Physicians' NEJM Study: Financial Incentives Affect Managed Care Quality
November 19, 1998
Bonuses or other financial incentives given to doctors by managed care organizations for speeding up office visits and restricting care compromise the quality of care, says a survey of California doctors reported in the New England Journal of Medicine. But the survey also found incentives based on patient satisfaction and quality improves the quality of care and patients' satisfaction.
According to the two-year survey of 766 primary care physicians, which included independent doctors who had contracts with Health Maintenance Organizations and salaried doctors working for the HMO Kaiser Permanente:
- Financial incentives to control costs were part of the compensation of 38 percent of the doctors.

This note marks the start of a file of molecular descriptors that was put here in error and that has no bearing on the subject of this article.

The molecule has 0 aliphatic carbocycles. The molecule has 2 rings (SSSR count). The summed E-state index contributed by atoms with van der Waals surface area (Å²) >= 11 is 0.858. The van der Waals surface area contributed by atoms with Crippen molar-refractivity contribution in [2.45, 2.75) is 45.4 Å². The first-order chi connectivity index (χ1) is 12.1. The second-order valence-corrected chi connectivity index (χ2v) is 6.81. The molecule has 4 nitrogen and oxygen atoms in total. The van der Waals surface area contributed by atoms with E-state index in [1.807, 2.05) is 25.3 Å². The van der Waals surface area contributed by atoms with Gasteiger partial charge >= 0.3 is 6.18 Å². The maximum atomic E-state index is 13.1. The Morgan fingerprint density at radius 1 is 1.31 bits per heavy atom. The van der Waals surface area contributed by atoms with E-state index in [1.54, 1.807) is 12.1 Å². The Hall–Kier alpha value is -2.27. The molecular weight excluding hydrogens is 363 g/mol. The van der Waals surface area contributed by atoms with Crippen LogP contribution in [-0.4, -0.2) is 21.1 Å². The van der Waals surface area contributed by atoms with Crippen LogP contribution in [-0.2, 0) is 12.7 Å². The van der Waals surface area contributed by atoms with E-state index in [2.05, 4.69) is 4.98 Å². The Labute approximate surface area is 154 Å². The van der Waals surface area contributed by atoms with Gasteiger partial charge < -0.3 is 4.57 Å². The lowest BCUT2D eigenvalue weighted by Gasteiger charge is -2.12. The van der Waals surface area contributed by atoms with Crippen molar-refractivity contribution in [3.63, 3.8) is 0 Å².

- Of the 291 doctors subject to cost control incentives, 28 percent "reported that they felt pressure to limit what they told patients about treatment options."
- More than half, or 57 percent, felt pressured to restrict their referrals to specialists -- and nearly a third of these said the pressure was severe enough to compromise the quality of care.
And 75 percent of all the doctors, or 575, said they felt pressured to see more patients.
By contrast, 10 percent of the independent physicians and 31 percent of the Kaiser doctors said the quality of care was an incentive. Patient satisfaction was a compensation criterion for 11 percent of the independent doctors and 45 percent of those at Kaiser.
Source: Kevin Brambach, et al., "Primary Care Physicians' Experience of Financial Incentives in Managed Care Systems," New England Journal of Medicine, November 18, 1998, and Peter T. Kilborn, "H.M.O. Fiscal Incentives Linked to Doctors' Discontent," New York Times, November 19, 1998.
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